October 17, 2006

Freedom of Expression Must Include the License to Offend

Heralding the First Amendment, proponents of free speech champion the right to expression unencumbered by government intervention. But is freedom of expression absolute and limitless?  Should we be free to use words with the intention to harm?  Should some words remain unspoken, or does this mind-set lead us to the path of censorship?

Main Points

For The Motion
  • Any limitation of free speech opens the door to government censorship, and consequently grants political leaders the power to suppress dissent and opposing views.
  • The First Amendment safeguards Americans’ right to criticize religious, political or social beliefs or practice regardless of whether or not some may find those criticisms offensive.
  • Censorship does not alleviate existing racism or bigotry; rather, it discourages dialogue between those with opposing views.
Against The Motion
  • Freedom of speech is not absolute; it is legally limited to protect Americans’ safety and should be restricted to ensure civility.
  • Speech that marginalizes or disenfranchises specific individuals or communities should be restricted for the good of society as a whole.
  • Technological advances have given individuals an unprecedented power to amplify their voices, and as a society we must act to ensure that this power is regulated and used responsibly.
We Should Defund the Police
Winner: Yes
Yes: +2.37%
No: -2.37%
Police Unions Do More Harm than Good
Winner: Yes
Yes: +3.94%
No: -3.94%
The Police Have Become too Militarized
Winner: No
Yes: -2.36%
No: +2.36%
CLIPS BLOCK
ABOUT THE DEBATERS
For The Motion
Philip Gourevitch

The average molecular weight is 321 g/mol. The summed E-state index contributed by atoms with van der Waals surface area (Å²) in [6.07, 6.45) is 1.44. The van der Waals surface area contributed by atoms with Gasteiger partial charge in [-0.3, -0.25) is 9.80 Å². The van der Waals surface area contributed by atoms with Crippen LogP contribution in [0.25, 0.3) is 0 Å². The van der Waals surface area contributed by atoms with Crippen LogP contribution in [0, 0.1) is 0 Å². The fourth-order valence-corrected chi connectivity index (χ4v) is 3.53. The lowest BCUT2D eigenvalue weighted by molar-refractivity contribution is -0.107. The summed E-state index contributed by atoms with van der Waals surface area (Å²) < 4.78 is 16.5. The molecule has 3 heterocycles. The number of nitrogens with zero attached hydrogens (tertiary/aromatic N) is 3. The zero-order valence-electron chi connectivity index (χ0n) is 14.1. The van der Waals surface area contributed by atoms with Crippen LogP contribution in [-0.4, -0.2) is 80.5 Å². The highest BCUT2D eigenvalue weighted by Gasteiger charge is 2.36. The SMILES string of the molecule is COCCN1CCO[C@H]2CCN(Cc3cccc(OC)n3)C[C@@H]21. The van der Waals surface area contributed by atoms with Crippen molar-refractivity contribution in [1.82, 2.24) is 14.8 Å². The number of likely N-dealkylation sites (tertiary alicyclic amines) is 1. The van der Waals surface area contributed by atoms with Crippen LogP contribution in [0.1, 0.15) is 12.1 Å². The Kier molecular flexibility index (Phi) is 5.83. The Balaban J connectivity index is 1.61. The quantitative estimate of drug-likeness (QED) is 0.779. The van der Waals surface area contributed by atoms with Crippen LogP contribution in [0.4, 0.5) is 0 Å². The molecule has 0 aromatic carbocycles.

Philip Gourevitch - Editor of the Paris Review and a long-time staff writer for the New Yorker

Philip is author of A Cold Case (2001) and We Wish to Inform You That Tomorrow We Will be Killed ... read bio

Christopher Hitchens
Christopher Hitchens - British author, journalist, literary critic and public intellectual who is often described as a “contrarian"

For nearly a dozen years, Christopher Hitchens contributed an essay on books each month to Th... read bio

Signe Wilkinson
Signe Wilkinson - Editorial Cartoonist for the Philadelphia Daily News

Signe is the author of One Nation, Under Surveillance, and the winner of the Pulitzer Prize for e... read bio

Against The Motion
David Cesarani
David Cesarani - Research Professor in History at Royal Holloway, University of London

David is a British scholar specializing in Jewish history and has written and edited over a dozen... read bio

Daisy Khan
Daisy Khan - Executive Director of the American Society for Muslim Advancement

ASMA is a non-profit religious and educational organization dedicated to building bridges between... read bio

Mari Matsuda
Mari Matsuda - Professor of Law at Georgetown University Law Center and an activist scholar who brings in the outsiders’ perspective

Mari specializes in the fields of torts, constitutional law, legal history, feminist theory, crit... read bio

Main Points

For The Motion
  • Any limitation of free speech opens the door to government censorship, and consequently grants political leaders the power to suppress dissent and opposing views.
  • The First Amendment safeguards Americans’ right to criticize religious, political or social beliefs or practice regardless of whether or not some may find those criticisms offensive.
  • Censorship does not alleviate existing racism or bigotry; rather, it discourages dialogue between those with opposing views.
Against The Motion
  • Freedom of speech is not absolute; it is legally limited to protect Americans’ safety and should be restricted to ensure civility.
  • Speech that marginalizes or disenfranchises specific individuals or communities should be restricted for the good of society as a whole.
  • Technological advances have given individuals an unprecedented power to amplify their voices, and as a society we must act to ensure that this power is regulated and used responsibly.